Term: Energy Deregulation
Energy deregulation is a restructuring of the energy market to prevent energy monopolies from forming by increasing competition. When a state deregulates its energy it essentially is giving permission to energy users to choose from multiple energy providers based on plans and rates that meet their individual needs.
How Deregulation Works
Energy deregulation works through a reverse auction process. Each energy company offers to sell its customers electricity at the lowest possible rate. Independent agencies then purchase this electricity in amounts equal to what they predict will be needed and sell it at their best rate to the end-users. The electricity is delivered through the existing utility’s infrastructure who is responsible for maintaining the poles and wires as well as responding to emergencies.
History of Deregulation
In the early days, utility companies were not regulated. They competed with each other which kept energy prices in check. As demand for energy increased across the US power companies built more plants and sharpened their competitiveness by improving both their production methods and delivery systems. This led to economic growth and competitive pricing for customers. However, the industry lacked uniformity and was poorly managed which resulted in failing infrastructure, mismanaged customers, unreliable service, and widely fluctuating prices. To counter these problems a movement toward deregulation began. In 1935 the US government passed the Public Utility Holding Company Act in an effort to break up large holding companies that were monopolizing the market while engaging in poor business practices.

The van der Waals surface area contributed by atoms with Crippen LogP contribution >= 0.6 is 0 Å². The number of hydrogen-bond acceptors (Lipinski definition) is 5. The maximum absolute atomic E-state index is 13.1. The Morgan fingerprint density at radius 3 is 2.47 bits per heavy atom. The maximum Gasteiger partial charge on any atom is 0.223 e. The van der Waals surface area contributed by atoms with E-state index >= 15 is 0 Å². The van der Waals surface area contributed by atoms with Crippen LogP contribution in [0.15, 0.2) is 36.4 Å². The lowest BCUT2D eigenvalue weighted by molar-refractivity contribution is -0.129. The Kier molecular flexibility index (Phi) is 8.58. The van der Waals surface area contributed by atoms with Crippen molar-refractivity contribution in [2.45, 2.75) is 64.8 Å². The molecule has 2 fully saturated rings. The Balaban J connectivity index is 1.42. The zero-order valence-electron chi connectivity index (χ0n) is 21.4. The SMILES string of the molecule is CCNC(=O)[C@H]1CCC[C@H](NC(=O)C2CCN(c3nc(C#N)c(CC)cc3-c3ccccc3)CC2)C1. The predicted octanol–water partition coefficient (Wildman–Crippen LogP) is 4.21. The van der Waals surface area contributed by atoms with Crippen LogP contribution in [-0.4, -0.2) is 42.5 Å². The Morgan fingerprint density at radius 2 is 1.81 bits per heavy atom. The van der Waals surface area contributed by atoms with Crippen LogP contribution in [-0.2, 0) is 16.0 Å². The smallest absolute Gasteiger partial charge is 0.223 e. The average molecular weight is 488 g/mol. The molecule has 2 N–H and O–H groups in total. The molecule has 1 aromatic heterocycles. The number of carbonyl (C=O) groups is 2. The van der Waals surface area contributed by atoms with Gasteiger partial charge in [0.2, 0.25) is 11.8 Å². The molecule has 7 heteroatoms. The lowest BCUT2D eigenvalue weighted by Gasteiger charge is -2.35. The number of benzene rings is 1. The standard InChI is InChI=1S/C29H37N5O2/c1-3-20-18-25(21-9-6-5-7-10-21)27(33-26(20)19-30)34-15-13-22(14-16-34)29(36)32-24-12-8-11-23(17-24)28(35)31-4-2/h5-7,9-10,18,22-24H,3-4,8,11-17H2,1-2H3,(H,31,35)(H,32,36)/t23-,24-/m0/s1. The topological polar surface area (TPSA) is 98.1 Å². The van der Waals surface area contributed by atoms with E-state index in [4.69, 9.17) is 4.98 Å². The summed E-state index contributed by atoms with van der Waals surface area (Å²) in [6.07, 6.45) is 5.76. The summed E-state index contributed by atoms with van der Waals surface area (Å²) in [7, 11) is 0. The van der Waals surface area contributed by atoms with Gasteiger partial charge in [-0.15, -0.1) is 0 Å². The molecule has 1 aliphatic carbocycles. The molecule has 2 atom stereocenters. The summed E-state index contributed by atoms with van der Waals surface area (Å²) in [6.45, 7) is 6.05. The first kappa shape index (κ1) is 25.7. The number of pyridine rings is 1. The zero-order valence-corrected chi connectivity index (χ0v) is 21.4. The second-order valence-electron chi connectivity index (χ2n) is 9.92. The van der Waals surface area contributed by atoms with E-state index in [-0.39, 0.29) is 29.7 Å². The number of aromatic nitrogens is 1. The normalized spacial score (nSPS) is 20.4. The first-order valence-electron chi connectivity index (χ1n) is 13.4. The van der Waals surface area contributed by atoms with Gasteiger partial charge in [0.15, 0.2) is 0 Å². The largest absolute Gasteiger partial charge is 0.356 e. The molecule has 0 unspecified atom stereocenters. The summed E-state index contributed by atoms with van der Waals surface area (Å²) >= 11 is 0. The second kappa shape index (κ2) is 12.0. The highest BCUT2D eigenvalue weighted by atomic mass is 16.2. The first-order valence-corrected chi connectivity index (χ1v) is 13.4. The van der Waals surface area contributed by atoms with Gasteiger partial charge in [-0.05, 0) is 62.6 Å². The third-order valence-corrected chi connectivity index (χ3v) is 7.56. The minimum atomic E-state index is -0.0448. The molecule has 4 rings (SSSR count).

The next step toward deregulation came after the Great Northeast Blackout in 1965 when a faulty relay left 30 million customers in the dark for over 13 hours. This blackout resulted in the formation of the North American Reliability Council which divided the US into ten separate energy regions. These regions were each responsible for controlling energy and improving delivery but opened the door for monopolies to form and resulted in higher energy prices.
Prices increased even more during the 1970s when oil prices skyrocketed due to Yom-Kippur War of 1973 and the Iranian Revolution of 1979. Shortages sparked utilities to build expensive coal and uranium plants to produce electricity and this cost was passed onto already over-burdened customers. The government reacted with the Federal Energy Regulatory Commission and deregulated the energy industry leaving individual states to decide how to supply energy to end-users.
Benefits of Deregulation
While the utility still owns and operates the infrastructure which delivers the electricity, customers can now choose an energy provider who purchases the electricity on their behalf. The customer benefits since they have many plans from which to choose and can match plans to their specific needs. This increases competition amongst suppliers which leads to better services for the consumer. It also increases customer awareness regarding the energy market and teaches consumers ways to save money and conserve energy.
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